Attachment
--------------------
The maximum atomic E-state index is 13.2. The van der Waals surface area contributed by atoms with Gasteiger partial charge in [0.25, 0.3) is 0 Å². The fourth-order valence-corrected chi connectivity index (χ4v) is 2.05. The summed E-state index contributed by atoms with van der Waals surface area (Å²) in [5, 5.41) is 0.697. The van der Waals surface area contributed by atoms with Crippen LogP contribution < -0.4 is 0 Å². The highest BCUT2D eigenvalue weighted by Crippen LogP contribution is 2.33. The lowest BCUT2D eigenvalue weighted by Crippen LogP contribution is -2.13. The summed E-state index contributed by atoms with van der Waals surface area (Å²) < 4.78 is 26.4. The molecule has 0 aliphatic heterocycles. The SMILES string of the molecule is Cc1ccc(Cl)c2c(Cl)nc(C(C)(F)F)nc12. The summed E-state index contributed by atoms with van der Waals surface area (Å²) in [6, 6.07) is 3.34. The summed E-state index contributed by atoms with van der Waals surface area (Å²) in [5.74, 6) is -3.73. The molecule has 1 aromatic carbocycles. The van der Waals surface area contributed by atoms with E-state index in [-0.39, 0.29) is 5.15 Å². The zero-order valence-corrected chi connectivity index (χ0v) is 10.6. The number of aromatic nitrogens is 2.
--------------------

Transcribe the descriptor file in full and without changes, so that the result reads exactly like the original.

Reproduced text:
The maximum atomic E-state index is 13.2. The van der Waals surface area contributed by atoms with Gasteiger partial charge in [0.25, 0.3) is 0 Å². The fourth-order valence-corrected chi connectivity index (χ4v) is 2.05. The summed E-state index contributed by atoms with van der Waals surface area (Å²) in [5, 5.41) is 0.697. The van der Waals surface area contributed by atoms with Crippen LogP contribution < -0.4 is 0 Å². The highest BCUT2D eigenvalue weighted by Crippen LogP contribution is 2.33. The lowest BCUT2D eigenvalue weighted by Crippen LogP contribution is -2.13. The summed E-state index contributed by atoms with van der Waals surface area (Å²) < 4.78 is 26.4. The molecule has 0 aliphatic heterocycles. The SMILES string of the molecule is Cc1ccc(Cl)c2c(Cl)nc(C(C)(F)F)nc12. The summed E-state index contributed by atoms with van der Waals surface area (Å²) in [6, 6.07) is 3.34. The summed E-state index contributed by atoms with van der Waals surface area (Å²) in [5.74, 6) is -3.73. The molecule has 1 aromatic carbocycles. The van der Waals surface area contributed by atoms with E-state index in [-0.39, 0.29) is 5.15 Å². The zero-order valence-corrected chi connectivity index (χ0v) is 10.6. The number of aromatic nitrogens is 2.